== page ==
Our medieval poet would have heartily agreed with the 20th century Southern gothic novelist William Faulkner, whom I heartily hated as a youth: “The past is never dead. It’s not even past.” As Faulkner’s characters are haunted by their past, so Arthur’s court, we understand before even meeting him or his round table, is haunted by its legacy and forebears. What is this legacy? Treachery and violence. Hm, rather ominous.

We begin every story, every life, with echoes of the old behind it. My culture likes to forget this. Americans do not wish to remember the haunted past, but our poet reminds us that we are never without it. It matters because it shapes how we see the world, how we make decisions, and the substance of our values. Though as we will see, Gawain and his friends of Arthur’s court, including Arthur himself, frame themselves as the pinnacle of chivalry, constantly striving for perfection as men and as knights, they have been born from betrayal. The poet won’t let us forget it. 

To get uncomfortably theological for a minute: this is another portrayal of the hard reality of original sin, the doctrine that we are born into sin. Medieval people had loads of theories on why this was, including some regrettably bonkers ones, like that sex itself transmitted sin. But I think this poet illustrates it better. We simply can’t escape, through our own good deeds or perfection, the evils of our forebears, whether those are literal or cultural ancestors. I must face, by the grace of God, the evils that my ancestors visited upon the earth, rather than pretend the damage is over and confined to that past. My ancestors, not that long ago, practiced slavery. My cultural forebears, until very recently, used asbestos and polluted freely. I as a person face the consequences of those intentional and unintentional sins today. So the treachery of the ancient past hangs over Gawain in his quest to be the consummate knight:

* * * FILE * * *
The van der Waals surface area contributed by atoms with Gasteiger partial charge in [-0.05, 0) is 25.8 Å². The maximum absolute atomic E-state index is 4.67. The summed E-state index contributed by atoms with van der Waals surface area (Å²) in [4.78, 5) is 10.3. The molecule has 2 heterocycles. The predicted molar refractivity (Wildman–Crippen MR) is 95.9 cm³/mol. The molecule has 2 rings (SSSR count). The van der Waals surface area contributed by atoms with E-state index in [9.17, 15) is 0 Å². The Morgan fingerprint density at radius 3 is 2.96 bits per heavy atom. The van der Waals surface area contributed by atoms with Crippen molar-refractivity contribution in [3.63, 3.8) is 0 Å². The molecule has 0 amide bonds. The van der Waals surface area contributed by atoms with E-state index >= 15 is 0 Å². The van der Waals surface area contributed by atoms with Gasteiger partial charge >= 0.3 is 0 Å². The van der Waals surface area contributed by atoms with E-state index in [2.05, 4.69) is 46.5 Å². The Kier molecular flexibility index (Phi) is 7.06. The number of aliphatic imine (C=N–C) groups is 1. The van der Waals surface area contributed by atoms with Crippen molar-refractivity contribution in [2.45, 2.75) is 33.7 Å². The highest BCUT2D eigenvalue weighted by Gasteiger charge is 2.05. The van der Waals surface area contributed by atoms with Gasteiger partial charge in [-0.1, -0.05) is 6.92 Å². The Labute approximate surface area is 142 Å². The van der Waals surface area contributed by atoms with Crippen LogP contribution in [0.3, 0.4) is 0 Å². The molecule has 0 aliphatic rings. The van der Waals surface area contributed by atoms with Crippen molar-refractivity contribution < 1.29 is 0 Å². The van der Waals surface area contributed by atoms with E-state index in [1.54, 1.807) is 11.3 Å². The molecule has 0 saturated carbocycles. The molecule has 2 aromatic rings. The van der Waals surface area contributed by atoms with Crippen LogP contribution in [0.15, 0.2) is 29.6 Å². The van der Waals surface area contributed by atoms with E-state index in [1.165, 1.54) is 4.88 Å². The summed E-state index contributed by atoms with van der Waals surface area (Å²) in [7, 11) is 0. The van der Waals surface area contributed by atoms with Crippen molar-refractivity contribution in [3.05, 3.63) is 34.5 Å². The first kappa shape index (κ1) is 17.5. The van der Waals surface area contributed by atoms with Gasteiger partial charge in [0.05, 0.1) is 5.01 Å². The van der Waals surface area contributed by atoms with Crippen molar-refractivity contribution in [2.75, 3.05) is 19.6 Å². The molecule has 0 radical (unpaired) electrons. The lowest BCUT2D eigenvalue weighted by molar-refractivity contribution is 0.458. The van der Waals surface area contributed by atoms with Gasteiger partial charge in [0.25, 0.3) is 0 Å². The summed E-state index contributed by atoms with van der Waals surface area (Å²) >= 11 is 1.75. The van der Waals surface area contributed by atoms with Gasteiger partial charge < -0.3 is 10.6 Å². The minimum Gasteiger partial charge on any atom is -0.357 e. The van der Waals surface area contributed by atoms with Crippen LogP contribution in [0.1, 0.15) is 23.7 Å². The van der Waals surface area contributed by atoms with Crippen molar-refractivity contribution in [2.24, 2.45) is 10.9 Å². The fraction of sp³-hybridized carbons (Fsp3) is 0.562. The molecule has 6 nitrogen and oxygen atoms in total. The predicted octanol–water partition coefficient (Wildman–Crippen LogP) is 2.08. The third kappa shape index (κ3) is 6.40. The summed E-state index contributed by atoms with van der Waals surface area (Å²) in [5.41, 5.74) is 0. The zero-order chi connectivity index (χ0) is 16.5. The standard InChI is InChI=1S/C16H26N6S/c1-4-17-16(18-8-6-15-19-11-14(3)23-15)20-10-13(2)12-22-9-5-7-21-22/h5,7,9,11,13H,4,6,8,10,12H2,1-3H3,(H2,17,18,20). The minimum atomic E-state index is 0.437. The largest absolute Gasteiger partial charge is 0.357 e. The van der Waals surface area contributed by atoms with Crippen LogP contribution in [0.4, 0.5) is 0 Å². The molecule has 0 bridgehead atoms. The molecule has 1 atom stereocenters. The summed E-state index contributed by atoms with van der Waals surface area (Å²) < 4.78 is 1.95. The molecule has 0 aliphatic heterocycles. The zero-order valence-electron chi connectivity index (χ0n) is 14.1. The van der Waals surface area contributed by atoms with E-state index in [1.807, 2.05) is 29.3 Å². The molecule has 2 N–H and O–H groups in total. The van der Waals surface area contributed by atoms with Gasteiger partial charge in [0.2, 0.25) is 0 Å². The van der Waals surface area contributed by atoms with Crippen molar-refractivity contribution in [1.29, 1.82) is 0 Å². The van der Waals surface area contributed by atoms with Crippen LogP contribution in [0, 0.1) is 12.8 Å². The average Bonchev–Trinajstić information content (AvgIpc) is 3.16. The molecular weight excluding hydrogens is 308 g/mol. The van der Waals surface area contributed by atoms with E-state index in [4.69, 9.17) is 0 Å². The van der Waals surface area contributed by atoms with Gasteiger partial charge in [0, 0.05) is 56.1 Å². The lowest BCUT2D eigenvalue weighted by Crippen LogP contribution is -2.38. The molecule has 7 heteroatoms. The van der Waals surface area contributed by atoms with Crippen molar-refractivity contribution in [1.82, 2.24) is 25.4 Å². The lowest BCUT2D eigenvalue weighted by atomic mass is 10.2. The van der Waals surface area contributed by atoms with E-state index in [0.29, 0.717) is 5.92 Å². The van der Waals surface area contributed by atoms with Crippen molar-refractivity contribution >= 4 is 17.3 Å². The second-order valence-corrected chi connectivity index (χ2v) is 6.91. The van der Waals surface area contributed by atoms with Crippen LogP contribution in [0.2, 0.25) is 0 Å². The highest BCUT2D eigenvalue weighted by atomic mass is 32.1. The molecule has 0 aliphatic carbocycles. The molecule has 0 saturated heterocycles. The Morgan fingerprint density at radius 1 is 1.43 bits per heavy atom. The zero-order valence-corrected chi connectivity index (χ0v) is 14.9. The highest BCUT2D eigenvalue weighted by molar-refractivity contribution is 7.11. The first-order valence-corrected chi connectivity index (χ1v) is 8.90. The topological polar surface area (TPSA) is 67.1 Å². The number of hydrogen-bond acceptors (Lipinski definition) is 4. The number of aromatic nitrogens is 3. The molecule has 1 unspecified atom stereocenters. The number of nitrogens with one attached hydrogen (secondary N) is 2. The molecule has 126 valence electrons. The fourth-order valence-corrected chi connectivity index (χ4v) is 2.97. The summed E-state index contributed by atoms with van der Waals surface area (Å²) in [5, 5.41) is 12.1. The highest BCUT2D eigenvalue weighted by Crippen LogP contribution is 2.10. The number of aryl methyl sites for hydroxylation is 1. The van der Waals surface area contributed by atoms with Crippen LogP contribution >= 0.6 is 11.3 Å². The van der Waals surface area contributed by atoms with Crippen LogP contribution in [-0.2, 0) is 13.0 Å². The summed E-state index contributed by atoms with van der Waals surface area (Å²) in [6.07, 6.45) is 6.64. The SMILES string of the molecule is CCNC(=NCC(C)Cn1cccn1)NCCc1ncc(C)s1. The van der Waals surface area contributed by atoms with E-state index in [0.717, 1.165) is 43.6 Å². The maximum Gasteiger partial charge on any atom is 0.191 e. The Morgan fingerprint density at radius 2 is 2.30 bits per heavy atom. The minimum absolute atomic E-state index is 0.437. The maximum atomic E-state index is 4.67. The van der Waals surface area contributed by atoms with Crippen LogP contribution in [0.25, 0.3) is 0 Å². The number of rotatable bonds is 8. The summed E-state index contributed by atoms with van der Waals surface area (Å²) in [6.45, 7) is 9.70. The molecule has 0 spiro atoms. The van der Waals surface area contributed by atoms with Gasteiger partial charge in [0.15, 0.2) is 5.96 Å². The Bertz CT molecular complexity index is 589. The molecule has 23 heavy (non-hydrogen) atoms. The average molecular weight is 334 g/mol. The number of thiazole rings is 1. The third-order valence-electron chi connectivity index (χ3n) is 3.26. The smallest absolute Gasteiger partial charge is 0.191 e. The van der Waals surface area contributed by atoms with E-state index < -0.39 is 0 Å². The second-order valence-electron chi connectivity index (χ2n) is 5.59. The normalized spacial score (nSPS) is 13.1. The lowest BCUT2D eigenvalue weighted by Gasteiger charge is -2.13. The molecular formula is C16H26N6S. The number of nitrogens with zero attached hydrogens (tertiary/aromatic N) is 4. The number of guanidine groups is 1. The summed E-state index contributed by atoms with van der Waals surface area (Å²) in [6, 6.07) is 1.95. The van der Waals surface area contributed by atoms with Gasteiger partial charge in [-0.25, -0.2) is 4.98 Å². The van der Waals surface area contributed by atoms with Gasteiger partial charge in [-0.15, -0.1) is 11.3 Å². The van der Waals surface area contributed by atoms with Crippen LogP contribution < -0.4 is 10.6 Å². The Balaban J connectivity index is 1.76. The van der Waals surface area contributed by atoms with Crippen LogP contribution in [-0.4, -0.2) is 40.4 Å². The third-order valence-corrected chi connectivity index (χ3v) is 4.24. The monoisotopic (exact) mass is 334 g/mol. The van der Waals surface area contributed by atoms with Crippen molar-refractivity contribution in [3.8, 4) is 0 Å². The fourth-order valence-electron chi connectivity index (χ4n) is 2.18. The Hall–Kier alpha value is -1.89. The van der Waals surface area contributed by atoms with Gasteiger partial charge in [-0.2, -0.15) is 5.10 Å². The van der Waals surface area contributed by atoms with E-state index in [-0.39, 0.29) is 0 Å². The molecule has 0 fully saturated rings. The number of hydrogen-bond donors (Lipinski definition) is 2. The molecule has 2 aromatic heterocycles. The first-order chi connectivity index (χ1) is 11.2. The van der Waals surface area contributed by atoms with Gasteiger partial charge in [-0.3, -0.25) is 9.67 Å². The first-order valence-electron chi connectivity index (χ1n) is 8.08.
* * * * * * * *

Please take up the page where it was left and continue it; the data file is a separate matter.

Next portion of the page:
And wonder, dread and war
have lingered in that land
where loss and love in turn
have held the upper hand. (Armitage, 16-19)

It’s Christmas at Camelot. Feasting, jousting, jokes, singing, and gifts abound around the Round Table. Queen Guinevere is radiant; King Arthur is young and strong. The names around the table are already renowned for their acts of daring. And among them is Sir Gawain.